Miami-DadeCastellow HammockHole 23324.68811-100
Miami-DadeCastellow HammockHole 23313.92511-100
Miami-DadeCastellow HammockHole 9440.1412-10
Miami-Dade County Total9.920
SumterRocky HammockN/A4.35544
SumterTree Frog HammockN/A0.1324
Sumter County Total4.487
TOTAL Area Covered14.407

The largest known population of Trichomanes punctatum ssp. floridanum in Miami-Dade County is located at Castellow Hammock (Possley et al. 2013, p. 43), where it occurs in three of the larger subpopulations. In October of 2011, field surveys revealed extensive desiccation of this population after intensive nonnative vegetation removal (Possley 2013g, pers. comm.); however, by November 2013, these plants had recovered, and the total area covered by all clusters (i.e., two or more plants next to each other) was estimated at 8.754 m2 (94.227 ft2). Meissner Hammock has two subpopulations; the clusters in this hammock cover an area of 0.858 m2 (9.235 ft2) and are considered healthy, with no signs of desiccation (Possley et al. 2013, pp. 43-45). There is one subpopulation in Hattie Bauer Hammock covering approximately 0.78 m2 (8.4 ft2), and three subpopulations of T. p. ssp. floridanum at Fuchs Hammock, with an additional one that was discovered in July 2013, totaling an area of 0.230 m2 (2.476 ft2) (Possley 2013, pp. 1-2; Possley et al. 2013, pp. 43-45).

Sumter County

In Sumter County, the Rocky Hammock subpopulation contains 44 clusters, while the newly discovered subpopulation (Tree Frog Hammock) is much smaller with only 4 clusters observed (van der Heiden and Johnson 2014, p. 7). Average cluster size for Rocky Hammock is estimated at 4.355 m2 (46.877 ft2) and 0.132 m2 (1.421 ft2) for Tree Frog Hammock.

Summary of Comments and Recommendations

In the proposed rule published on October 9, 2014, we requested that all interested parties submit written comments on the proposal by December 8, 2014. We also contacted appropriate Federal and State agencies, scientific experts and organizations, and other interested parties and invited them to comment on the proposal. Newspaper notices inviting general public comment were published in the Miami Herald. We did not receive any requests for a public hearing. All substantive information provided during comment periods has either been incorporated directly into this final determination or addressed below.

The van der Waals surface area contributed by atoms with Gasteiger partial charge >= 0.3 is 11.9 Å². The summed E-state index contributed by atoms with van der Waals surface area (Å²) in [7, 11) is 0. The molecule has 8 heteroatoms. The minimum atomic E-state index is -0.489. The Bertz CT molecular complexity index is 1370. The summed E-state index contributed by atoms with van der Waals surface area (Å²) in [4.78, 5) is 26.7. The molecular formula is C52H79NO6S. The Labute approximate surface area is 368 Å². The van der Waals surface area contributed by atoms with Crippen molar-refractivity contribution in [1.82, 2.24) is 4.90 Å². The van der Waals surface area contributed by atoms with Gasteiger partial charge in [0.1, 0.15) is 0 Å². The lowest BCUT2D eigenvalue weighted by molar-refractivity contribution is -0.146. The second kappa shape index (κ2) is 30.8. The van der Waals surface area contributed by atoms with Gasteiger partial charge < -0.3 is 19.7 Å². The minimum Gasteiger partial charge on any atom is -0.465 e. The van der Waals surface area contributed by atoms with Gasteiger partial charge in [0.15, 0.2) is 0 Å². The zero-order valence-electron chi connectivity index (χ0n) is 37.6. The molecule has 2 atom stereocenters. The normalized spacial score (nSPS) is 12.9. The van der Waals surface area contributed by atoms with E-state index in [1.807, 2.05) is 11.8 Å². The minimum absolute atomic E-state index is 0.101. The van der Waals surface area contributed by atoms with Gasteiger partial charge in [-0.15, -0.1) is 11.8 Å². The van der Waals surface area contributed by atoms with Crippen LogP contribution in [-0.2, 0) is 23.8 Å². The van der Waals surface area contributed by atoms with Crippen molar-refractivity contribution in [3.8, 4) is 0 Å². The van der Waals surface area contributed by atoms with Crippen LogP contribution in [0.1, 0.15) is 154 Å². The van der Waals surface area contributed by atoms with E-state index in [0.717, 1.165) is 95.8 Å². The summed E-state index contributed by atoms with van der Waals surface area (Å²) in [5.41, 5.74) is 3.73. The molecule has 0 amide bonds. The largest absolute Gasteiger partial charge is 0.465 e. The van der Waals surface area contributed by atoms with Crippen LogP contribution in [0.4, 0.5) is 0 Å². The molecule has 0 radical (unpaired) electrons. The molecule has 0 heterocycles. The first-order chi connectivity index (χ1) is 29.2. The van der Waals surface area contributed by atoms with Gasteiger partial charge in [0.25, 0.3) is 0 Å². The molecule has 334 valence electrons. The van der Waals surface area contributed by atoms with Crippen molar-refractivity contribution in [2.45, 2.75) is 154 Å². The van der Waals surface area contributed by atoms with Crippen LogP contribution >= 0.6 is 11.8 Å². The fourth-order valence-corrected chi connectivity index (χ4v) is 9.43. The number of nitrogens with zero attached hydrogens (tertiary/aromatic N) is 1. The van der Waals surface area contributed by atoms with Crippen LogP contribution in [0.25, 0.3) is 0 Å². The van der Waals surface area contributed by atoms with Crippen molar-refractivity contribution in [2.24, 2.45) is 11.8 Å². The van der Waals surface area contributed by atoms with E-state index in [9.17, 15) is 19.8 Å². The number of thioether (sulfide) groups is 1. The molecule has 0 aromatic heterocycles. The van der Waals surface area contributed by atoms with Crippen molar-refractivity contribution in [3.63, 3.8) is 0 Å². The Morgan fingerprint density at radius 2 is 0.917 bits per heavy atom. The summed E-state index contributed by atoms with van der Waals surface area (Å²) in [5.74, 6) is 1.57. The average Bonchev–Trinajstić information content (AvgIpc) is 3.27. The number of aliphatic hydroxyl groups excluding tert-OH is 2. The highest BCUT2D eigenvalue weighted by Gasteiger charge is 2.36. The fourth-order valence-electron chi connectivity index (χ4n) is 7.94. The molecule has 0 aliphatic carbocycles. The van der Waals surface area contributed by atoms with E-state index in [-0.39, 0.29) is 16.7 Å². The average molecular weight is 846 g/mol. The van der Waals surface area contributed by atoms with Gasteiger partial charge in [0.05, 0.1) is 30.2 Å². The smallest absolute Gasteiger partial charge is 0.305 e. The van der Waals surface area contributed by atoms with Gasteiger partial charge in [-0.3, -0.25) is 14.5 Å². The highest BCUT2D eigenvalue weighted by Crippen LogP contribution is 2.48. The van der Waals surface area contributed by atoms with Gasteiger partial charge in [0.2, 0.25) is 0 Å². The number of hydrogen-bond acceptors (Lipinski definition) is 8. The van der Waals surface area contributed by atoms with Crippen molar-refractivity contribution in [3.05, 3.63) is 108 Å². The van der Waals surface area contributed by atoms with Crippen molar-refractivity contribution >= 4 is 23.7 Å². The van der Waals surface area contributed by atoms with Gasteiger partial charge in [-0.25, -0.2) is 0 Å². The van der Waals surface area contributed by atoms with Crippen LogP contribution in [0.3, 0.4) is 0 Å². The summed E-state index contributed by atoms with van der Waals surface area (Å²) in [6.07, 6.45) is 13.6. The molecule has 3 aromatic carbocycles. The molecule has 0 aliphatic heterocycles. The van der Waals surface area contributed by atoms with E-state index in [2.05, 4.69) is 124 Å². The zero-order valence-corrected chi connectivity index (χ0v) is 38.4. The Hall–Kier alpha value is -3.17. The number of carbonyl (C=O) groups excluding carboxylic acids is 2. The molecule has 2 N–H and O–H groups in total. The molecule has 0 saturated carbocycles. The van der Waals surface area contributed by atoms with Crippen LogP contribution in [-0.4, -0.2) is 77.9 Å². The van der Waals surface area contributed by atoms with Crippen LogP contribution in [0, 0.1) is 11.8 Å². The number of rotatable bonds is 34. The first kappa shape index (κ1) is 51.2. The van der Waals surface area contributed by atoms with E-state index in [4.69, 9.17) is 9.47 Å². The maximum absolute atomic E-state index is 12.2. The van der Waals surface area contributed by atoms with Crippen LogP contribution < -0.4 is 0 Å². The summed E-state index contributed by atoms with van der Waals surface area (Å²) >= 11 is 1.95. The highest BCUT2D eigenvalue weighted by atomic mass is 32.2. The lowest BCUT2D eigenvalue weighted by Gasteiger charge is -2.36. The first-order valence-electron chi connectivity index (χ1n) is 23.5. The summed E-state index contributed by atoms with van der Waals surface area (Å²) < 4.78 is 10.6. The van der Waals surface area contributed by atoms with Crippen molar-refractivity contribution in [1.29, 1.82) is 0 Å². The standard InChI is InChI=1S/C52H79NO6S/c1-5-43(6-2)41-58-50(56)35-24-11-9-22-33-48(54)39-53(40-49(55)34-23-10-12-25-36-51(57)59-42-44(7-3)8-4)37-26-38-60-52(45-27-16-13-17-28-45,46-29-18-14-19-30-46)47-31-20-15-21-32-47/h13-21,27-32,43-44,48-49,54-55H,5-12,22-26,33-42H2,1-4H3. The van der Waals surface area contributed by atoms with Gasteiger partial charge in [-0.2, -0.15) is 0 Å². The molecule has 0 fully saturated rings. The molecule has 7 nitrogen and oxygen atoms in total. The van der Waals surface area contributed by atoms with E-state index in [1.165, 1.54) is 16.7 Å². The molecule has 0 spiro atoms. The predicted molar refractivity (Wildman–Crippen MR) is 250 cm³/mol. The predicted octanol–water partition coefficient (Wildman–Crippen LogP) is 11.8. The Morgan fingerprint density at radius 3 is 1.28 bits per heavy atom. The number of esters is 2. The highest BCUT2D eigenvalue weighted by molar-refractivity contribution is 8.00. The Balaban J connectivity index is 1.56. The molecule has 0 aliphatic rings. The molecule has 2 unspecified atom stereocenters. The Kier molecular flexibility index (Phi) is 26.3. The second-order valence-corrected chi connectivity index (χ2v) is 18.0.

Peer Reviewer Comments

In accordance with our peer review policy published on July 1, 1994 (59 FR 34270), we solicited expert opinion from five knowledgeable individuals with scientific expertise that included familiarity with Trichomanes punctatum ssp. floridanum and its habitat, biological needs, and threats. We received responses from all five of the peer reviewers.

We reviewed all comments received from the peer reviewers for substantive issues and new information regarding the listing of Trichomanes punctatum ssp. floridanum. The peer reviewers Start Printed Page 60449generally concurred with our methods and conclusions and provided additional information, clarifications, and suggestions to improve the final rule.

(1) Comment: One peer reviewer noted that he was unaware of any documentation that Trichomanes punctatum ssp. floridanum formed gemmae, as stated in the proposed rule. He commented that the works cited were in reference to other species of Trichomanes and Hymenophyllaceae, in general. Also, the peer reviewer pointed out a reference (Hughes 2014) in the proposal that the two metapopulations have no observable genetic differences. The peer reviewer noted that, in the Life History section, the proposal states many traits of the subspecies, such as “genetic variation,” are unknown, which contradicts the data from Hughes.

Our Response: We appreciate this information and have corrected and updated the rule as follows: (1) We removed the phrase that stated Trichomanes punctatum ssp. floridanum produces gemmae; and (2) the term genetic variation has been removed from a sentence discussing specific reproductive and growth requirements that are unknown for the subspecies, as it conflicted with previous information within the proposed rule.

(2) Comment: Two peer reviewers noted that, under the Species Description section, the proposed rule incorrectly compares physical characteristics of Trichomanes punctatum ssp. floridanum with “other bryophytes.” The phrase should only read “bryophytes,” not “other bryophytes.”

Our Response: The word “other” has been deleted from the text within the Species Description section because Trichomanes punctatum ssp. floridanum is a fern and not a bryophyte.

(3) Comment: One peer reviewer noted, under the Life History section, that although it is true that the sporophyte form is recognizable and spores are invisible to the naked eye, that sentence does not align with the previous thought in the paragraph that there are two stages, a sporophyte and a gametophyte stage.

Our Response: We have restructured the sentence and noted that the gametophyte form is cryptic and invisible to the naked eye.

(4) Comment: One peer reviewer questioned why the two extant populations in Sumter County (that are listed in Table 3) are not listed in Table 2.